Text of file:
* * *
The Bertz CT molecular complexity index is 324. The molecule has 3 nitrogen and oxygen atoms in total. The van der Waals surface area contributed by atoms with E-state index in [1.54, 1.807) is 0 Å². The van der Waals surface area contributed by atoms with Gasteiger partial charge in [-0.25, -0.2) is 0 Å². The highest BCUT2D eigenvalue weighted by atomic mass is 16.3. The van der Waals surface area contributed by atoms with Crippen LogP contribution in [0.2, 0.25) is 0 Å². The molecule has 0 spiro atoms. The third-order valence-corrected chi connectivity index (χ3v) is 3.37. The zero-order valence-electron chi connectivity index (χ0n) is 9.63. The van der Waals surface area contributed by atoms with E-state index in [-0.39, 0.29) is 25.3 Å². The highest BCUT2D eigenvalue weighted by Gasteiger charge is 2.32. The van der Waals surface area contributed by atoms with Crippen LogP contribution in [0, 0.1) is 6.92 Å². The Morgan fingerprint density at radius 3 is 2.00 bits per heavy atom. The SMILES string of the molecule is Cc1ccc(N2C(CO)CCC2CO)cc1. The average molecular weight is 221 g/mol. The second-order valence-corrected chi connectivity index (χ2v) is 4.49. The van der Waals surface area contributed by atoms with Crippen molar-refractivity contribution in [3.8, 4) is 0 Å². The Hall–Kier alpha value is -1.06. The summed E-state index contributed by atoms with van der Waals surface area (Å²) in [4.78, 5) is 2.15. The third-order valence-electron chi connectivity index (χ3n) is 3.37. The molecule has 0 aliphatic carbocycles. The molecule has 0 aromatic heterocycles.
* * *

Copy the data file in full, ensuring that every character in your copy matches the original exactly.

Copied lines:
The Bertz CT molecular complexity index is 324. The molecule has 3 nitrogen and oxygen atoms in total. The van der Waals surface area contributed by atoms with E-state index in [1.54, 1.807) is 0 Å². The van der Waals surface area contributed by atoms with Gasteiger partial charge in [-0.25, -0.2) is 0 Å². The highest BCUT2D eigenvalue weighted by atomic mass is 16.3. The van der Waals surface area contributed by atoms with Crippen LogP contribution in [0.2, 0.25) is 0 Å². The molecule has 0 spiro atoms. The third-order valence-corrected chi connectivity index (χ3v) is 3.37. The zero-order valence-electron chi connectivity index (χ0n) is 9.63. The van der Waals surface area contributed by atoms with E-state index in [-0.39, 0.29) is 25.3 Å². The highest BCUT2D eigenvalue weighted by Gasteiger charge is 2.32. The van der Waals surface area contributed by atoms with Crippen LogP contribution in [0, 0.1) is 6.92 Å². The Morgan fingerprint density at radius 3 is 2.00 bits per heavy atom. The SMILES string of the molecule is Cc1ccc(N2C(CO)CCC2CO)cc1. The average molecular weight is 221 g/mol. The second-order valence-corrected chi connectivity index (χ2v) is 4.49. The van der Waals surface area contributed by atoms with Crippen molar-refractivity contribution in [3.8, 4) is 0 Å². The Hall–Kier alpha value is -1.06. The summed E-state index contributed by atoms with van der Waals surface area (Å²) in [4.78, 5) is 2.15. The third-order valence-electron chi connectivity index (χ3n) is 3.37. The molecule has 0 aliphatic carbocycles. The molecule has 0 aromatic heterocycles.